Economy & Budget

With employment improving, GOP must put recovery in context

One thing is becoming increasingly clear: The employment picture will be a lot sunnier for Barack Obama by the time November rolls in. According to the Labor Department Thursday, the number of people seeking unemployment benefits fell to a four-year low last week. Gallup’s Daily tracking polls show the unemployment rate declining from 9.1 percent in February to 8.4 percent in March.

Weekly unemployment applications were at the fewest since April 2008. The four-week average was also the lowest in four years. Not only did more Americans find more work, but fewer were forced to take part-time work when they were seeking a full-time job. There are many indications that the economy might finally be gaining momentum – though there is still a long way to go.

No doubt, conservatives will find it somewhat frustrating to hear that Barack Obama, who has presided over dreadful job numbers his entire first term, will benefit politically from an economy that they believe is finally breaking free of the administration’s anti-growth policies.  Needless to say, it would be astoundingly dumb politics to behave as if all this wasn’t great news.

It would not be bad politics, however, to put it all in context. When selling the debt-exploding stimulus plan, the administration famously made the case that the unemployment rate would stay below 8 percent and that would it drop to 6 percent by now. Let’s also remember that the stimulus’ mission was retroactively reassigned from creating jobs to “saving” jobs, not to mention an array of other things that had nothing to do with growth.

Nor would it be terrible politics to point out, as Edward Lazear, professor at Stanford University’s Graduate School of Business, recently did in the Wall Street Journal, that since the recession ended, the U.S. economy has grown at rate of 2.4 percent – a percentage point below average long-term growth — making this the worst recovery in history.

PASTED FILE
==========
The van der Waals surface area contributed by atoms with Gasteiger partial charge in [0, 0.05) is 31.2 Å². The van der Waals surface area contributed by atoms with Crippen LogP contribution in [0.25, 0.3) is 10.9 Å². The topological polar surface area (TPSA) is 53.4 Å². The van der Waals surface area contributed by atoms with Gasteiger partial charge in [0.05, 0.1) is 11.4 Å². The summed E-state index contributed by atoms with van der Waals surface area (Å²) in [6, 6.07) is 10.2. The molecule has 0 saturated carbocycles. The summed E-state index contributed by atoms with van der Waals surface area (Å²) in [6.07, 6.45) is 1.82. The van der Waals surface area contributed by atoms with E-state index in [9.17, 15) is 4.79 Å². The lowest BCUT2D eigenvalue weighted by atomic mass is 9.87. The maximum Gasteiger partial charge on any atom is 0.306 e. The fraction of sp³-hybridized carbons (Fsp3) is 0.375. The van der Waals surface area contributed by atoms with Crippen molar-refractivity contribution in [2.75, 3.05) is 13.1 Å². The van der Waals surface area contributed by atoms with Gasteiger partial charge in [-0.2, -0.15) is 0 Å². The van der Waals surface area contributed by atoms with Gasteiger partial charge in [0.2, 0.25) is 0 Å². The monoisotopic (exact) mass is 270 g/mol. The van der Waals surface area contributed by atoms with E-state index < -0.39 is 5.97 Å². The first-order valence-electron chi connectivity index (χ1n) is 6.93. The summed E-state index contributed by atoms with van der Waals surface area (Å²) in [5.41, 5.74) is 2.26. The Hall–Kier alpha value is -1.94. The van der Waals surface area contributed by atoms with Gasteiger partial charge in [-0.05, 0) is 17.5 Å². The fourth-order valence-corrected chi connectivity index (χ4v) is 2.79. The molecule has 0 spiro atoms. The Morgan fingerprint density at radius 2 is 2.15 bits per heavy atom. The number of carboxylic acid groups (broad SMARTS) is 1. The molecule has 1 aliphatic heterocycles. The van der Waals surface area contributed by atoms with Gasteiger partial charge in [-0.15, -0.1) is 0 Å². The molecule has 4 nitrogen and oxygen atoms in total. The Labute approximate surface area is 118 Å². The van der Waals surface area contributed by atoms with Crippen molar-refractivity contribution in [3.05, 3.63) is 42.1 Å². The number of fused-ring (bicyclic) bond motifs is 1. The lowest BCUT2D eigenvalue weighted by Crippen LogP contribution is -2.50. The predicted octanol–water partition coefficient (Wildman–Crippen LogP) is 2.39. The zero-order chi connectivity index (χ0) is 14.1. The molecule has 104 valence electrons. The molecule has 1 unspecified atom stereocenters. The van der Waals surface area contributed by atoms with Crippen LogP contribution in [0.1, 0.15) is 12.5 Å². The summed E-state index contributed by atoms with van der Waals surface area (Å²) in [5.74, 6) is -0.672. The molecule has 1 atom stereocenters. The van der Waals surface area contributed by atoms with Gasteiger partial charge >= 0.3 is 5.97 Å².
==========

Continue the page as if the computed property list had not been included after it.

Typically a recession is defined as a decline in GDP for two or more consecutive quarters, but for the average American it never went away. Since the current “recovery” began in second half of 2009 we have seen a 3 percent GDP growth in 2010 followed by a drop to 1.7 percent in 2011. Forecasters claims that this year’s growth will be around 2 percent.

The most obvious comparison we can make regarding this recovery is the Reagan recovery – which many argue started in just as deep a (cliché-dug) “ditch.” Though historical analogies are fraught with a million inconvenient details, the fact is that one of these recoveries was driven by free-market policies and the other was, most certainly, not. One was an explosion and the other a stagnation. Compare:

 

 

 

 

So, the news is good, yes. Perhaps that’s because our economic expectations have been eroded to the point where 8 percent unemployment can be amazing news. No doubt, it’s tough to put economic news into context, especially when such news is more about lives than numbers, but that’s exactly what Republicans will have to do.

Yes, “it could have been a lot worse” but it also “could have been a whole lot better.”

UPDATE: A commenter points out that the traditional unemployment percentage is overvalued or misleading because it does not consider all the people who have dropped out of the job market. I agree. I should have mentioned it in the post. The labor force participation rate has been dramatically falling since the recession began. Still, that doesn’t mean there aren’t promising signs. The 2012 GOP presidential nominee may have more political ammunition than he knows what to do with, but dismissing any positive momentum would only make him look like he was rooting for more failure. I think that would be a mistake.

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